Dark Light: Netflix Snoozer Will Put Your Lights Out

Writer and director Padraig Reynolds, whose prior effort was the somewhat interesting Rites of Spring, is back with Dark Light. What kind of movie Reynolds has in store for audiences depends on the promotional material you’re looking at. Some posters tease an alien invasion angle. Other promotional materials hint at subterranean monsters. Everything suggests a movie about a single mother and daughter battling otherworldly dangers for survival. What Dark Light inevitably delivers is an ‘all of the above’ mess that’s missing the one essential ingredient – it’s not very scary.


Following a divorce and mental breakdown, Annie Knox returns to her countryside family home with her daughter, Emily. Almost immediately upon her arrival, strange occurrences torment her. Doors open and close on their own, bright lights flicker in the cornfields, and Emily starts having nosebleeds. When Emily disappears, the local sheriff arrests Annie charges her with murder. But Annie claims monsters living under the house took her daughter.

Dark Light Throws Everything at the Wall … And Nothing Sticks

Give writer and director Padraig Reynolds some credit, he stuffs Dark Light with ideas. None of these ideas are particularly original. But at least one can’t argue Dark Light isn’t ambitious. Yet not unlike throwing a bunch of ingredients at a wall, nothing really sticks and it doesn’t look particularly good. Dark Light starts off as a ‘haunted house’ chiller before teasing an ‘alien invasion’ plot. Finally, Reynolds settles on a ‘monsters’ story all while borrowing on ideas we’ve seen in better movies.

Yet not unlike throwing a bunch of ingredients at a wall, nothing really sticks and it doesn’t look particularly good.

Outside of its basic story, from start to finish, Dark Light is a ‘dog’s breakfast’ of story-telling. First, Reynolds tries some non-linear story-telling. Things start with Emily’s disappearance and Annie’s arrest. For the next 45 minutes or so, Reynolds alternates between Annie’s interrogation and extended flashbacks of the events leading up to her arrest. At the movie’s midpoint, Reynolds abruptly abandons this approach. Following an escape somewhat reminiscent of Rob Zombie’s Halloween II, Annie is on the lam with the sheriff and her ex-husband in pursuit. Not surprisingly, everyone ends up back at the house for an underground rescue that loosely recalls Aliens. In fact, Dark Light is a collection of ‘hey, I’ve seen something like that’ moments, none of which are convincing.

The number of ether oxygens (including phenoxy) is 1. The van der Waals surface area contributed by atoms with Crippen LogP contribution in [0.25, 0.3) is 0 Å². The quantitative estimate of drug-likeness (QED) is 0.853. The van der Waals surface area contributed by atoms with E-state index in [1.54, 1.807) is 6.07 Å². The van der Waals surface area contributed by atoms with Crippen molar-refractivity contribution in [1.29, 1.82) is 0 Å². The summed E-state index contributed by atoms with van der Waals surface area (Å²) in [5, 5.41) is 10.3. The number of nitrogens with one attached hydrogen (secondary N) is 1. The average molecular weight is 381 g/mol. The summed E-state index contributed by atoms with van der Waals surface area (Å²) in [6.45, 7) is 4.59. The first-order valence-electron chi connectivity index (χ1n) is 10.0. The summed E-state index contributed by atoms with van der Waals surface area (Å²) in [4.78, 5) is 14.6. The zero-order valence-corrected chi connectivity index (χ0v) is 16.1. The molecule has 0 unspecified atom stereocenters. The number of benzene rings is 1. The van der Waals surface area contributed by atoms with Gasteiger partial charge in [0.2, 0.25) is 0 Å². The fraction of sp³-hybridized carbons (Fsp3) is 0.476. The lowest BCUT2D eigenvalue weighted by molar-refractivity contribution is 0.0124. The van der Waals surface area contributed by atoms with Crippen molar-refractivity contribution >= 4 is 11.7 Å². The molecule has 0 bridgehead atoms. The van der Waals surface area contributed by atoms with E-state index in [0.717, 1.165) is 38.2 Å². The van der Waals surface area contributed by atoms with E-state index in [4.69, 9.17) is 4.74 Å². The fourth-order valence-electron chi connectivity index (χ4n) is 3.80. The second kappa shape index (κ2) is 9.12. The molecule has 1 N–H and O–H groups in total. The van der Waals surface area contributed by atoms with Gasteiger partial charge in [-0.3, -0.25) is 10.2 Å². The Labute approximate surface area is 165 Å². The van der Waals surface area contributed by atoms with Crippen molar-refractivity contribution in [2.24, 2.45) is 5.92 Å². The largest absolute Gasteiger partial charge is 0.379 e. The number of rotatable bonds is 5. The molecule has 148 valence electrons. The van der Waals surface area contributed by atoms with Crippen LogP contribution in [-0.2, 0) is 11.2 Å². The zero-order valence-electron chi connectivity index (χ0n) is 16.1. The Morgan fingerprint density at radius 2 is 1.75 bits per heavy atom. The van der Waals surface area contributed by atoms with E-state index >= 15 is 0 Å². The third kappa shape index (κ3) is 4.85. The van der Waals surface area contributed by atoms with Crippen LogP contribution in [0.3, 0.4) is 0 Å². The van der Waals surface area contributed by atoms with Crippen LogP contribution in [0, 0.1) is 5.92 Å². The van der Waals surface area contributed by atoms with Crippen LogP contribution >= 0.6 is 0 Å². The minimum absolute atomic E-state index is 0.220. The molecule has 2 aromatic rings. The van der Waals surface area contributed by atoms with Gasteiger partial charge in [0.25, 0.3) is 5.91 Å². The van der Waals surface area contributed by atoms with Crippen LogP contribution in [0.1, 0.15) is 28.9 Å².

‘Headlight’ Monsters Illuminate a Lack of Scares, Stilted Performances

Imitation is the sincerest form of flattery, and a lack of originality is hardly a deal-breaker. But where Dark Light goes wrong is its inability to infuse any of its ideas with tension or scares. Occasionally, Reynolds scores a few mild jumps. Too bad these scenes are few and far between. What’s left are long stretches of heavy-handed set-ups more likely to elicit groans and test one’s patience. Though Dark Light doesn’t look cheap – Reynolds is a competent filmmaker – it’s still a middle-of-the-road production. Whether it’s the melodramatic ‘made-for-television’ score or the silly-looking ‘headlight’ monsters, Dark Light rarely raises above a weak X-Files episode. A couple of brutally effective deaths in the climax are too little, too late.

Dark Light rarely raises above a weak X-Files episode.

While Reynolds’ screenplay collects a range of tired character tropes, his cast underwhelms with the material. Lead actress Jessica Madsen (Leatherface) is miscast in the role as a desperate mother fighting for her daughter. She lacks the emotional range and, as a result, is unconvincing. Reynolds’ dangling out Annie’s past mental health issues only to inexplicably drop it also underserved Madsen. However, no one else in the cast offers much support. Ed Brody and Kristina Clifford, ex-husband and sheriff, respectively, turn in wooden performances. And Gerard Tyler’s ‘Walter Simms’ is the conspiracy theorist character you’ve seen in dozens of movies.

Dark Light is Forgettable With, or Without, The Lights Off

Watch it with the lights on or off, it doesn’t matter – Dark Light is a forgettable thriller. Neither good enough to enjoy nor bad enough to enjoy ironically, Dark Light is a generic, underwhelming effort best skipped over. For Netflix horror fans, consider Dark Light in the same regard as another forgettable movie dumped onto the streaming platform – Seven in Heaven. No one heard of it before, no one knew it was coming, and you’d be better off not knowing it was even available.


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I am a Criminology professor in Canada but I've always had a passion for horror films. Over the years I've slowly begun incorporating my interest in the horror genre into my research. After years of saying I wanted to write more about horror I have finally decided to create my own blog where I can share some of my passion and insights into the films I love.

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